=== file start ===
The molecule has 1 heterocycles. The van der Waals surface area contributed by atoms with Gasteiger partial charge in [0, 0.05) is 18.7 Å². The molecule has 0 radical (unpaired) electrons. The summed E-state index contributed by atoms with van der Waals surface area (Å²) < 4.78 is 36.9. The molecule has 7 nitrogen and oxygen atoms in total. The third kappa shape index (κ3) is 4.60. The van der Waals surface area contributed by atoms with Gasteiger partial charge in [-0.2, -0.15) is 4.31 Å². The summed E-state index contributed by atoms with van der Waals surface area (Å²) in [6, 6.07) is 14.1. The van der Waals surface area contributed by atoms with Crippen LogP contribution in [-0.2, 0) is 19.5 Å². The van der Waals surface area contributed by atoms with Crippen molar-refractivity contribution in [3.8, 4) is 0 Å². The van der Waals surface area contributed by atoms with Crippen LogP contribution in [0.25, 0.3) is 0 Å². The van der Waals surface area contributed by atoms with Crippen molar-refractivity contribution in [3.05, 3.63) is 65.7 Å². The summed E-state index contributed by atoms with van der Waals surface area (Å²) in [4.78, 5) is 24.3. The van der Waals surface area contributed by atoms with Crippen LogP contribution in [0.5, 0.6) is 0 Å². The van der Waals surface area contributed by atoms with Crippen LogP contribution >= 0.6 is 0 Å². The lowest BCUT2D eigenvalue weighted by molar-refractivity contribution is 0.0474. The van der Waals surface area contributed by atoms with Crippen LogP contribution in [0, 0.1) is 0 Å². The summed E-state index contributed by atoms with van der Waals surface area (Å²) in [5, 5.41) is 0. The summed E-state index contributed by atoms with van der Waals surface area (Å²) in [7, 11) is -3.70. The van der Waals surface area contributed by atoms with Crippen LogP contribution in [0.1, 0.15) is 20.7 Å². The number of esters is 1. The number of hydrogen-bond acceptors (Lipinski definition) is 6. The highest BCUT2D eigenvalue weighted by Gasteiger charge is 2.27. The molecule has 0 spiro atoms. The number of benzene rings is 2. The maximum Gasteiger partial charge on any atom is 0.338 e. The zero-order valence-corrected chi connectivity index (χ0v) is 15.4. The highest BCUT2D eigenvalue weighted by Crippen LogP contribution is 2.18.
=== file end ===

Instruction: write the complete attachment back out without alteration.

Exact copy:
The molecule has 1 heterocycles. The van der Waals surface area contributed by atoms with Gasteiger partial charge in [0, 0.05) is 18.7 Å². The molecule has 0 radical (unpaired) electrons. The summed E-state index contributed by atoms with van der Waals surface area (Å²) < 4.78 is 36.9. The molecule has 7 nitrogen and oxygen atoms in total. The third kappa shape index (κ3) is 4.60. The van der Waals surface area contributed by atoms with Gasteiger partial charge in [-0.2, -0.15) is 4.31 Å². The summed E-state index contributed by atoms with van der Waals surface area (Å²) in [6, 6.07) is 14.1. The van der Waals surface area contributed by atoms with Crippen LogP contribution in [-0.2, 0) is 19.5 Å². The van der Waals surface area contributed by atoms with Crippen molar-refractivity contribution in [3.8, 4) is 0 Å². The van der Waals surface area contributed by atoms with Crippen LogP contribution in [0.25, 0.3) is 0 Å². The van der Waals surface area contributed by atoms with Crippen molar-refractivity contribution in [3.05, 3.63) is 65.7 Å². The summed E-state index contributed by atoms with van der Waals surface area (Å²) in [4.78, 5) is 24.3. The van der Waals surface area contributed by atoms with Crippen LogP contribution in [0.5, 0.6) is 0 Å². The van der Waals surface area contributed by atoms with Crippen LogP contribution >= 0.6 is 0 Å². The lowest BCUT2D eigenvalue weighted by molar-refractivity contribution is 0.0474. The van der Waals surface area contributed by atoms with Crippen LogP contribution in [0, 0.1) is 0 Å². The summed E-state index contributed by atoms with van der Waals surface area (Å²) in [5, 5.41) is 0. The summed E-state index contributed by atoms with van der Waals surface area (Å²) in [7, 11) is -3.70. The van der Waals surface area contributed by atoms with Crippen LogP contribution in [0.1, 0.15) is 20.7 Å². The number of esters is 1. The number of hydrogen-bond acceptors (Lipinski definition) is 6. The highest BCUT2D eigenvalue weighted by Gasteiger charge is 2.27. The molecule has 0 spiro atoms. The number of benzene rings is 2. The maximum Gasteiger partial charge on any atom is 0.338 e. The zero-order valence-corrected chi connectivity index (χ0v) is 15.4. The highest BCUT2D eigenvalue weighted by Crippen LogP contribution is 2.18.